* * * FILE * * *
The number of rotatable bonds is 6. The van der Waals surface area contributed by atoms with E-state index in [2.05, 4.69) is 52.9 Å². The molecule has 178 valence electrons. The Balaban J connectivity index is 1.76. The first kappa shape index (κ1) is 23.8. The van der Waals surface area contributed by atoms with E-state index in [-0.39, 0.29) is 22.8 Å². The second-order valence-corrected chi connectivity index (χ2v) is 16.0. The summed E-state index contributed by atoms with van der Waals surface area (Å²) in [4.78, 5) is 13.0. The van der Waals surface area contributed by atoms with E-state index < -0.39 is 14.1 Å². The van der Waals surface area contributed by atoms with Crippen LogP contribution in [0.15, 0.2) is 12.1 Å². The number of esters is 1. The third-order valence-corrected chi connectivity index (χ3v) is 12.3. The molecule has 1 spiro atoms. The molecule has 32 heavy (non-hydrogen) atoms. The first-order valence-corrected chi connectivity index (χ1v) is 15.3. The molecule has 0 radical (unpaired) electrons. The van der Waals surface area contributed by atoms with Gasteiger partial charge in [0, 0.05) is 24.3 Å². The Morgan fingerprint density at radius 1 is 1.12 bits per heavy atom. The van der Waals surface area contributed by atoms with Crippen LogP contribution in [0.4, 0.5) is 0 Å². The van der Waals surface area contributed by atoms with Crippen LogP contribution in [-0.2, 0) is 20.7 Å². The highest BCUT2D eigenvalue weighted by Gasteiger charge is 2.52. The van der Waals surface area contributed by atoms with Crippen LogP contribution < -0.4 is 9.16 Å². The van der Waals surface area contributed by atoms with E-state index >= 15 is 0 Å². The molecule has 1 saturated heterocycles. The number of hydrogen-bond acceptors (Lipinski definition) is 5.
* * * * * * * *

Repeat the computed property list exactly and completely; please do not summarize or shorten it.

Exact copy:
The number of rotatable bonds is 6. The van der Waals surface area contributed by atoms with E-state index in [2.05, 4.69) is 52.9 Å². The molecule has 178 valence electrons. The Balaban J connectivity index is 1.76. The first kappa shape index (κ1) is 23.8. The van der Waals surface area contributed by atoms with E-state index in [-0.39, 0.29) is 22.8 Å². The second-order valence-corrected chi connectivity index (χ2v) is 16.0. The summed E-state index contributed by atoms with van der Waals surface area (Å²) in [4.78, 5) is 13.0. The van der Waals surface area contributed by atoms with E-state index < -0.39 is 14.1 Å². The van der Waals surface area contributed by atoms with Crippen LogP contribution in [0.15, 0.2) is 12.1 Å². The number of esters is 1. The third-order valence-corrected chi connectivity index (χ3v) is 12.3. The molecule has 1 spiro atoms. The molecule has 32 heavy (non-hydrogen) atoms. The first-order valence-corrected chi connectivity index (χ1v) is 15.3. The molecule has 0 radical (unpaired) electrons. The van der Waals surface area contributed by atoms with Gasteiger partial charge in [0, 0.05) is 24.3 Å². The Morgan fingerprint density at radius 1 is 1.12 bits per heavy atom. The van der Waals surface area contributed by atoms with Crippen LogP contribution in [0.4, 0.5) is 0 Å². The van der Waals surface area contributed by atoms with Crippen LogP contribution in [-0.2, 0) is 20.7 Å². The highest BCUT2D eigenvalue weighted by Gasteiger charge is 2.52. The van der Waals surface area contributed by atoms with Crippen LogP contribution < -0.4 is 9.16 Å². The van der Waals surface area contributed by atoms with E-state index >= 15 is 0 Å². The molecule has 1 saturated heterocycles. The number of hydrogen-bond acceptors (Lipinski definition) is 5.